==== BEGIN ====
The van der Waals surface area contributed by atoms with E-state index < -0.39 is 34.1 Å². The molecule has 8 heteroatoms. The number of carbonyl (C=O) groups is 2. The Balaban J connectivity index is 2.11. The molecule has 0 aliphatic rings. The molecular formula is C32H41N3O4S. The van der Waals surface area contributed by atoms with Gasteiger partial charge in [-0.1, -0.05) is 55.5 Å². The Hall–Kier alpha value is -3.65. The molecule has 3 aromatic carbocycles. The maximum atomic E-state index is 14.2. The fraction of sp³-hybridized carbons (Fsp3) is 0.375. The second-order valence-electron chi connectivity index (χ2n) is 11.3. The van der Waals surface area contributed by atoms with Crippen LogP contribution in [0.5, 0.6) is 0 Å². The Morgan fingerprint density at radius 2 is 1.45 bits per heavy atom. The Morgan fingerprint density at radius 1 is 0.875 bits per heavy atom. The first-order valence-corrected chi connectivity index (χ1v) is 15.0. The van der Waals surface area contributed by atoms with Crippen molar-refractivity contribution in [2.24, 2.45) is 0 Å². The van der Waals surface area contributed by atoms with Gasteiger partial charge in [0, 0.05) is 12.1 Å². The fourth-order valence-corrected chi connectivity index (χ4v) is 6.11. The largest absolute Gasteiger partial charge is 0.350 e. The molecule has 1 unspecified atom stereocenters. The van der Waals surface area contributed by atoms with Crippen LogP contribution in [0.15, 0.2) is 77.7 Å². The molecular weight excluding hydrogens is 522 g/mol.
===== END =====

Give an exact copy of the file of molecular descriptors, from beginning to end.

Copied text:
The van der Waals surface area contributed by atoms with E-state index < -0.39 is 34.1 Å². The molecule has 8 heteroatoms. The number of carbonyl (C=O) groups is 2. The Balaban J connectivity index is 2.11. The molecule has 0 aliphatic rings. The molecular formula is C32H41N3O4S. The van der Waals surface area contributed by atoms with Gasteiger partial charge in [-0.1, -0.05) is 55.5 Å². The Hall–Kier alpha value is -3.65. The molecule has 3 aromatic carbocycles. The maximum atomic E-state index is 14.2. The fraction of sp³-hybridized carbons (Fsp3) is 0.375. The second-order valence-electron chi connectivity index (χ2n) is 11.3. The van der Waals surface area contributed by atoms with Crippen LogP contribution in [0.5, 0.6) is 0 Å². The Morgan fingerprint density at radius 2 is 1.45 bits per heavy atom. The Morgan fingerprint density at radius 1 is 0.875 bits per heavy atom. The first-order valence-corrected chi connectivity index (χ1v) is 15.0. The van der Waals surface area contributed by atoms with Crippen molar-refractivity contribution in [2.24, 2.45) is 0 Å². The van der Waals surface area contributed by atoms with Gasteiger partial charge in [0, 0.05) is 12.1 Å². The fourth-order valence-corrected chi connectivity index (χ4v) is 6.11. The largest absolute Gasteiger partial charge is 0.350 e. The molecule has 1 unspecified atom stereocenters. The van der Waals surface area contributed by atoms with Crippen LogP contribution in [0.15, 0.2) is 77.7 Å². The molecular weight excluding hydrogens is 522 g/mol.